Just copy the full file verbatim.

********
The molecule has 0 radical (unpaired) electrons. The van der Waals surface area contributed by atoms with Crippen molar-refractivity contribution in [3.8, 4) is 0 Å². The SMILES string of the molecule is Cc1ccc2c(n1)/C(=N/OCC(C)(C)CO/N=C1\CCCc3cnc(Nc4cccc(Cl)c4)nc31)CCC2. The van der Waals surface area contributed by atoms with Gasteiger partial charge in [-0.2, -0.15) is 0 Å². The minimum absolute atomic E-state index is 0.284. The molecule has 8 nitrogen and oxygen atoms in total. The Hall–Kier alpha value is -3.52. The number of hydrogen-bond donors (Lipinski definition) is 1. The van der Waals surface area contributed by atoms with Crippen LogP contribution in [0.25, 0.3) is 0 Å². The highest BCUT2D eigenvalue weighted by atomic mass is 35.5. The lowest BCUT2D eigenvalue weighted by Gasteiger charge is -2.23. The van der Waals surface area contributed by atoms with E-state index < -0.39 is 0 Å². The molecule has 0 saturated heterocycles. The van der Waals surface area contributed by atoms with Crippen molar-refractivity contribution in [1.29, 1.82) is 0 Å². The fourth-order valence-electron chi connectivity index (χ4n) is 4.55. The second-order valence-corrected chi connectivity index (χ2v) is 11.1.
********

The molecule has 0 radical (unpaired) electrons. The van der Waals surface area contributed by atoms with Crippen molar-refractivity contribution in [3.8, 4) is 0 Å². The SMILES string of the molecule is Cc1ccc2c(n1)/C(=N/OCC(C)(C)CO/N=C1\CCCc3cnc(Nc4cccc(Cl)c4)nc31)CCC2. The van der Waals surface area contributed by atoms with Gasteiger partial charge in [-0.2, -0.15) is 0 Å². The minimum absolute atomic E-state index is 0.284. The molecule has 8 nitrogen and oxygen atoms in total. The Hall–Kier alpha value is -3.52. The number of hydrogen-bond donors (Lipinski definition) is 1. The van der Waals surface area contributed by atoms with Crippen LogP contribution in [0.25, 0.3) is 0 Å². The highest BCUT2D eigenvalue weighted by atomic mass is 35.5. The lowest BCUT2D eigenvalue weighted by Gasteiger charge is -2.23. The van der Waals surface area contributed by atoms with E-state index < -0.39 is 0 Å². The molecule has 0 saturated heterocycles. The van der Waals surface area contributed by atoms with Crippen molar-refractivity contribution in [1.29, 1.82) is 0 Å². The fourth-order valence-electron chi connectivity index (χ4n) is 4.55. The second-order valence-corrected chi connectivity index (χ2v) is 11.1.